Intrusion-Related Gold Deposits

Under construction

Trench with visible twofold-split vein as part of an IRGS, Portugal. On the left-hand side the vein consists mainly of quartz and patchy arsenopyrite, on the right-hand side mainly of weathered arsenopyrite and minor quartz. In this outcrop the vein exhibits 17.61 g/t Au over 61 meters. Encircled hammer for scale.

Auriferous quartz-sulphide veins (intrusion-related gold system, IRGS) in granitic complex, Portugal. This area has been explored and exploited for gold since at least Roman times (200 BC to 400 AD), more recently in the 1930’s to the 1950’s and again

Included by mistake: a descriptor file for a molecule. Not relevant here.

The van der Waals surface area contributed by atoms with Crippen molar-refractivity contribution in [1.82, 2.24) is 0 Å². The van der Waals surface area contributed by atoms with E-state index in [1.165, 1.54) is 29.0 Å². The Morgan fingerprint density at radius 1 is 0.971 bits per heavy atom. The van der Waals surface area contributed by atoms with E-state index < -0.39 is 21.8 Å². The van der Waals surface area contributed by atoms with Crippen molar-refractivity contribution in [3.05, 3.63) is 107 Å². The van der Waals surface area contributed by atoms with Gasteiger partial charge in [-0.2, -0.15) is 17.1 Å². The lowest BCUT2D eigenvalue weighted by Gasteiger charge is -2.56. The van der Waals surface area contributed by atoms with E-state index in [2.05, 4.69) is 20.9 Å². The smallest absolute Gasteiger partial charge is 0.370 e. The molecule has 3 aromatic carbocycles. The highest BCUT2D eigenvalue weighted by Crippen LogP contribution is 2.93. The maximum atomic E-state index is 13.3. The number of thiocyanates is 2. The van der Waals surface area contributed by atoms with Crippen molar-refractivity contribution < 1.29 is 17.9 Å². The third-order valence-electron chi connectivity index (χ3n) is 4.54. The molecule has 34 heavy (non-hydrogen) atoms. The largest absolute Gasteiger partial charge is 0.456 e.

in the 1970’s to the 1990’s and to the present. 
Gold grades and content of gold in vein systems is dependent upon the amount of 
arsenopyrite in the veins. High grades of gold (up to 25 g/t Au) are always found with arsenopyrite rich material. The veins vary in width from +/- 5 cm to up to 3 m. This vein returns by underground sampling 5.75 g/t Au over an average width of 0.79 m for a strike length of 220.2 m.